Stand Your Ground In Oregon

Is Oregon a “stand your ground” state? When confronted with a threat, do you have a duty to retreat before using force? Do you have to retreat before using deadly force?

In short, Oregon is not explicitly a “stand your ground” state, but there is no duty to retreat before using deadly force in Oregon. There are however other limitations on the use of deadly force.

Self-Defense In Oregon Generally Doesn’t Depend On Location

Generally speaking, there is a robust allowance in Oregon for self-defense anywhere. You can use physical force in defense of property, persons other than yourself, in defense of yourself, and even deadly force in some circumstances.

Oregon law is a codified into Oregon Revised Statutes (ORS), and there is no statute in Oregon which is titled or describes “stand your ground.” Similarly, Oregon case law which interprets ORS provisions does not have any cases which explicitly categorize Oregon as a “stand your ground” state.

But some states require that you attempt to escape a confrontation or retreat to safety. These states are called “duty to retreat states.” Oregon is not a duty to retreat state. In Oregon, you can defend yourself or others regardless of physical or geographic location.

All this being said, ORS 161.219 does limit the use of deadly force. A person cannot use deadly physical force upon another person unless the person reasonably believes that the other person is: Committing or attempting to commit a felony involving the use or threatened imminent use of physical force against a person; or committing or attempting to commit a burglary in a dwelling; or using or about to use unlawful deadly physical force against a person. (Emphasis Added)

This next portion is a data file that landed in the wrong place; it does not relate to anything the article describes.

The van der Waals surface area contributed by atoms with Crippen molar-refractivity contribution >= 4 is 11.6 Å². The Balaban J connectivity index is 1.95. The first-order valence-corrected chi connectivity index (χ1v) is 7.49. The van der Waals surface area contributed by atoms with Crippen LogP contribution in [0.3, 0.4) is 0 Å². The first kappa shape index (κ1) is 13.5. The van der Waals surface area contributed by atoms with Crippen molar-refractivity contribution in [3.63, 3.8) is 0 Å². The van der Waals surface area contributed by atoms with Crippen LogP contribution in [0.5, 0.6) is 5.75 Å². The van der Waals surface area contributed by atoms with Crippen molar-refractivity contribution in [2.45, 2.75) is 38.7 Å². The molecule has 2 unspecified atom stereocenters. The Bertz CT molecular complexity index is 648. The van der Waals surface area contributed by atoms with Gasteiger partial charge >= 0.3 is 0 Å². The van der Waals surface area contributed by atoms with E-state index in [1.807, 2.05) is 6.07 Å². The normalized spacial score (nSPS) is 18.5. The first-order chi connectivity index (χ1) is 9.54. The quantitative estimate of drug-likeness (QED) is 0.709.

Standing Your Ground And Using Deadly Force In Your Home Is Explicitly Authorized In Oregon

Notice that in ORS 161.219, the statute specifically mentions burglary. This may not seem very interesting at first, but consider that a burglary in Oregon does not need to be violent or even involve any threatened use of force. This means that one could use deadly force against someone attempting to commit a theft within a dwelling. That is very different than requiring that a person using deadly force be limited to situations where an attacker is “committing or attempting to commit a felony involving the use or threatened imminent use of physical force against a person.” Now all this is not to suggest that one should use deadly force for any intrusion into their home, but Oregon’s key statute on the subject authorizes it.

When Standing Your Ground In Oregon, What Is Reasonable?

A key tenet of Oregon self-defense laws is that you act reasonably. In order for you to be justified in standing your ground and using physical force, you must do so reasonably. What is “reasonable?” Well, that’s going to depend largely on your jury. Furthermore, your jury is going to vary wildly depending on whether it’s in an anti-gun leftist jurisdiction such as Portland or Multnomah County, or in a free part of the state such as Eastern Oregon. While this may not seem consistent, fair, or even sensible, the law that will apply to your use of self-defense will vary depending on where you exercise your right to self-defense within the state.

Should You Stand Your Ground or Retreat?

As a general rule, when facing a threat, you need to first survive the encounter. Things tend to happen very quickly when you or someone else is being attacked, and it’s no time to look up caselaw on the Internet or flip out a booklet on Oregon statutory law. Again, Oregon’s self-defense laws afford quite a bit of discretion for people needing to use self-defense. All this being said, the use of firearms and deadly force in Oregon should likely be far more cautious in the anti-gun jurisdictions of Portland and Multnomah County.

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